A Decent Catch-up

We've been quiet for sometime now. Yes, sorry about that. Everything, as always when buying an old property (ours dates back to the 1840s), takes longer than you thought. And we found some jobs which needing doing that we hadn't initially factored in. We did jobs on the house that started off as simple '5 minute' jobs that quickly escalated and snowballed into several days hard work. Thankfully those jobs are now finished and were well worth the effort. We have made some dramatic and spectacular changes.

Little bit of a difference!

So let's play catch up.

We were delayed getting online due to the lack of plugs available whilst the electrician Dave sorted the house out. The previous owner and her late husband did some fantastic work on the house, considering what it was like when they bought it in 1971. However, (sorry Bob) but the electrics, well, they were interesting. Every wire in the house needed taking out and starting again. We spent many nights where our only light were Daves' work lights and our torches.


We have a bathroom that now has a fully functioning and may I just say 'amazing' shower. We'd spent such a long time minus a shower, sometimes minus a bathroom wall, so a shower is now just the best thing. I can cope going out, getting muddy but after a hard days work to stay sane I must be able to shower after it. So lets not discuss the period of time we didn't have a functioning toilet, or a shower, and the house was dark and cold, with plenty of drafts. I'd rather move on from that time.

Our plan had been to sort the house first, then move outside and gradually sort that. Land needed draining and trees/hedging needed planting. Those trees and hedging will be our shelter belt, they'll add structure and create zones across the land. They will also provide us with some wood for burning, pea sticks for the kitchen garden (why buy canes from the garden centre if you can grow willow and hazel) and food for goats in summer.

We ended up doing a mix of outdoor jobs and indoor jobs at the same time. Drainage work on the land was essential, especially after getting lads in with big machines to sort out the septic tank and fencing. Once you uncover soil by driving tractors over wet ground, putting tracks in it in autumn, then that's then what you've got over winter until spring. When the grass can start to grow, and the ground dries out a bit then you can level soil, but not a muddy slick. Oh yes, and did we mention we found another spring; which explained why one paddock was so wet. So that was another unintended stream that needed digging. The result of that stream is the chickens houses have been moved to that paddock. We will be planting willow trees and the orchard around them.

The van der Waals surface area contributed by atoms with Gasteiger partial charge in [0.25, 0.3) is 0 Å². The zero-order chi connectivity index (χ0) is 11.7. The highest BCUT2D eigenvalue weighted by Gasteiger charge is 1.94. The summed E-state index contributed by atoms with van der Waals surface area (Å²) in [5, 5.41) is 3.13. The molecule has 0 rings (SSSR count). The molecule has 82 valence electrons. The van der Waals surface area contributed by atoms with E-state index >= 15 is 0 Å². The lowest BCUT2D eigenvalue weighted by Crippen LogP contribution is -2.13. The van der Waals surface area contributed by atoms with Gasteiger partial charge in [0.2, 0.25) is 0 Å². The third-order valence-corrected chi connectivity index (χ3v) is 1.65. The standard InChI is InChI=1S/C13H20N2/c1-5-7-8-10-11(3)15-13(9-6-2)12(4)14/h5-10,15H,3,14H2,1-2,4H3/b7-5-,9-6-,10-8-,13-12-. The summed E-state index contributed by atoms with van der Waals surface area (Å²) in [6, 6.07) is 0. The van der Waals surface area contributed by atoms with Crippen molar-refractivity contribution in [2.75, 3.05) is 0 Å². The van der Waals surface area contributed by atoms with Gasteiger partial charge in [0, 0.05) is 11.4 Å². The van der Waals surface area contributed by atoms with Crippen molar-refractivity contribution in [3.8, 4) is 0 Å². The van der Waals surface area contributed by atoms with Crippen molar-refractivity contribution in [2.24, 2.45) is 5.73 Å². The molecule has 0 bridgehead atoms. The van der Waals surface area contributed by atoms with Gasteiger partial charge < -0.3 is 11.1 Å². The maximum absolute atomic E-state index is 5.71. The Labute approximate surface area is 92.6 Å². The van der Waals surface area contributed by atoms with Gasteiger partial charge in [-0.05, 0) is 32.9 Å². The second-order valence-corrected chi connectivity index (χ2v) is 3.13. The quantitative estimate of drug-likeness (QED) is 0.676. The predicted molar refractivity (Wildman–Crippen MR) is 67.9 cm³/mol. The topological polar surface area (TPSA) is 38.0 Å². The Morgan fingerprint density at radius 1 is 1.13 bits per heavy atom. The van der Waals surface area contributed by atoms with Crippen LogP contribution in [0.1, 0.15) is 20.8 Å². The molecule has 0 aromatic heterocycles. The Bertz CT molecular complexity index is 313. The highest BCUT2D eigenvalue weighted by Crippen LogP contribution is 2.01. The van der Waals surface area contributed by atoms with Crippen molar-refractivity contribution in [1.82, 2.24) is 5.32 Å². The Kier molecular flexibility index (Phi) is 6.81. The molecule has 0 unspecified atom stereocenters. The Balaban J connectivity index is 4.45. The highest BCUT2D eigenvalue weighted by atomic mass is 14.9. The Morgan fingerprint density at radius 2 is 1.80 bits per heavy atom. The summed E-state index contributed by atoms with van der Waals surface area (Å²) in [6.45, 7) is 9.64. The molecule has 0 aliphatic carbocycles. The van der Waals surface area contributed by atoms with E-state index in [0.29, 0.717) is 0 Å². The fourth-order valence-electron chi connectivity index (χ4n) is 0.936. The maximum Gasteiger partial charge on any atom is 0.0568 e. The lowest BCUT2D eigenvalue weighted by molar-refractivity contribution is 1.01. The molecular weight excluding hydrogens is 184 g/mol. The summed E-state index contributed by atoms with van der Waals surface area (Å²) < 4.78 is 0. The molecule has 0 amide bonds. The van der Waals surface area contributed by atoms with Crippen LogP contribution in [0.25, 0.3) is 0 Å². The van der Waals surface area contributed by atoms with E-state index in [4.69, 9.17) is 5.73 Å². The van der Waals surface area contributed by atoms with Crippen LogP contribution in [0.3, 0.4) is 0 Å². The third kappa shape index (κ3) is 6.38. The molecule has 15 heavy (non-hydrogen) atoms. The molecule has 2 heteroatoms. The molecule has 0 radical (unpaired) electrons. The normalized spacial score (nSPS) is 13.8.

Then there's the water. Its not in all of the fields, but the top field is the worst. Land above us has been draining into the field for decades and the drainage ditches around our fields were so blocked up with silt and reeds that we didn't even know they were there when we moved in . We began excavating with a spade but then soon made the decision to buy our own mini digger. What was a small channel a few inches deep is now (in parts) a fully functioning stone drain 4 feet wide and deep. At one point we were draining 5 litres per second! Elsewhere we've opened up tracks where the water was naturally gathering first, not pretty, but they function.

Getting the fencing and farm gates fitted was life changing, literally. Have you ever tried to keep two fully grown clever adult pigs contained in a field with no gate? No, neither had I. Let me tell you that is impossible. We had several very heavy wooden 12 foot long gates that we propped in the paddock exits and wedged with very heavy rocks. They were simply tipped over flat and Duchess and Queenie then made a bee line for the feed store. One day when returning from an errand out we found Queenie wandering halfway down the track towards the road. She had a very confused look on her face when confronted by a Land Rover...drastic action was called for. Eventually we used the mini digger and popped the bucket onto the top of the gate to hold it in place. "Flick that gate open now girls" was the cry! Great really until you thought you could just use the digger.... Question was could I get it back in time to keep them contained.

So as we stand now, the dog kennel run is sorted. Gates are in place, dogs and livestock are contained. The Hut, our work building has a nearly functioning utility room inside. We can make tea, I can consider potting plants on, Steve has his workshop - he's always wanted one of those.

So we've started 2017 organised, warm and dry.

Don't get me wrong the list of jobs is only getting longer, but we are getting there.

Emma & Steve

#houserenovation #cottage #northwales #smallholding

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